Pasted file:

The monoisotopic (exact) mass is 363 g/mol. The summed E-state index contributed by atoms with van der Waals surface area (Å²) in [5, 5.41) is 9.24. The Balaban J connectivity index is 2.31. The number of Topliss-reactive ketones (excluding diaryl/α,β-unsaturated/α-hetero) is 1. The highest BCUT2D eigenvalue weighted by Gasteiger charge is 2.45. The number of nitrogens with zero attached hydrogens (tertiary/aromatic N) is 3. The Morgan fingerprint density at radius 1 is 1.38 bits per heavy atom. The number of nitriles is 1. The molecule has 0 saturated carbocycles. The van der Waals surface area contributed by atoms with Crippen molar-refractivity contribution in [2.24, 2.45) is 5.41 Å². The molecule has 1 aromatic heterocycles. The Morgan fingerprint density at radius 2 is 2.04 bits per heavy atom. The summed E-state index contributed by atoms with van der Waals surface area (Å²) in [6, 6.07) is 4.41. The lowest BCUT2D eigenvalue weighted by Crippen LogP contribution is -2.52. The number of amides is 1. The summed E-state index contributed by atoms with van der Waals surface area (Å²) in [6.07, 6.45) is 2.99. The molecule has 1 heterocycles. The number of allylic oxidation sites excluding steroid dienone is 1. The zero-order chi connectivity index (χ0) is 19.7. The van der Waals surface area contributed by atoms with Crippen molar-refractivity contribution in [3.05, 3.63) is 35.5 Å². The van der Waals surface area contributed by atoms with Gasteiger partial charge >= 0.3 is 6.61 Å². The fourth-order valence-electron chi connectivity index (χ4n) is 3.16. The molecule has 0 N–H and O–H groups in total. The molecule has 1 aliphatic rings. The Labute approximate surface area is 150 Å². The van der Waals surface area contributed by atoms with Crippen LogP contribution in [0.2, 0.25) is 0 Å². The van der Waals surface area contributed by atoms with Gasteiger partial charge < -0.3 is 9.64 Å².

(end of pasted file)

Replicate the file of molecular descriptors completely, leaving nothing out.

The monoisotopic (exact) mass is 363 g/mol. The summed E-state index contributed by atoms with van der Waals surface area (Å²) in [5, 5.41) is 9.24. The Balaban J connectivity index is 2.31. The number of Topliss-reactive ketones (excluding diaryl/α,β-unsaturated/α-hetero) is 1. The highest BCUT2D eigenvalue weighted by Gasteiger charge is 2.45. The number of nitrogens with zero attached hydrogens (tertiary/aromatic N) is 3. The Morgan fingerprint density at radius 1 is 1.38 bits per heavy atom. The number of nitriles is 1. The molecule has 0 saturated carbocycles. The van der Waals surface area contributed by atoms with Crippen molar-refractivity contribution in [2.24, 2.45) is 5.41 Å². The molecule has 1 aromatic heterocycles. The Morgan fingerprint density at radius 2 is 2.04 bits per heavy atom. The summed E-state index contributed by atoms with van der Waals surface area (Å²) in [6, 6.07) is 4.41. The lowest BCUT2D eigenvalue weighted by Crippen LogP contribution is -2.52. The number of amides is 1. The summed E-state index contributed by atoms with van der Waals surface area (Å²) in [6.07, 6.45) is 2.99. The molecule has 1 heterocycles. The number of allylic oxidation sites excluding steroid dienone is 1. The zero-order chi connectivity index (χ0) is 19.7. The van der Waals surface area contributed by atoms with Crippen molar-refractivity contribution in [3.05, 3.63) is 35.5 Å². The van der Waals surface area contributed by atoms with Gasteiger partial charge >= 0.3 is 6.61 Å². The fourth-order valence-electron chi connectivity index (χ4n) is 3.16. The molecule has 0 N–H and O–H groups in total. The molecule has 1 aliphatic rings. The Labute approximate surface area is 150 Å². The van der Waals surface area contributed by atoms with Crippen LogP contribution in [0.2, 0.25) is 0 Å². The van der Waals surface area contributed by atoms with Gasteiger partial charge < -0.3 is 9.64 Å².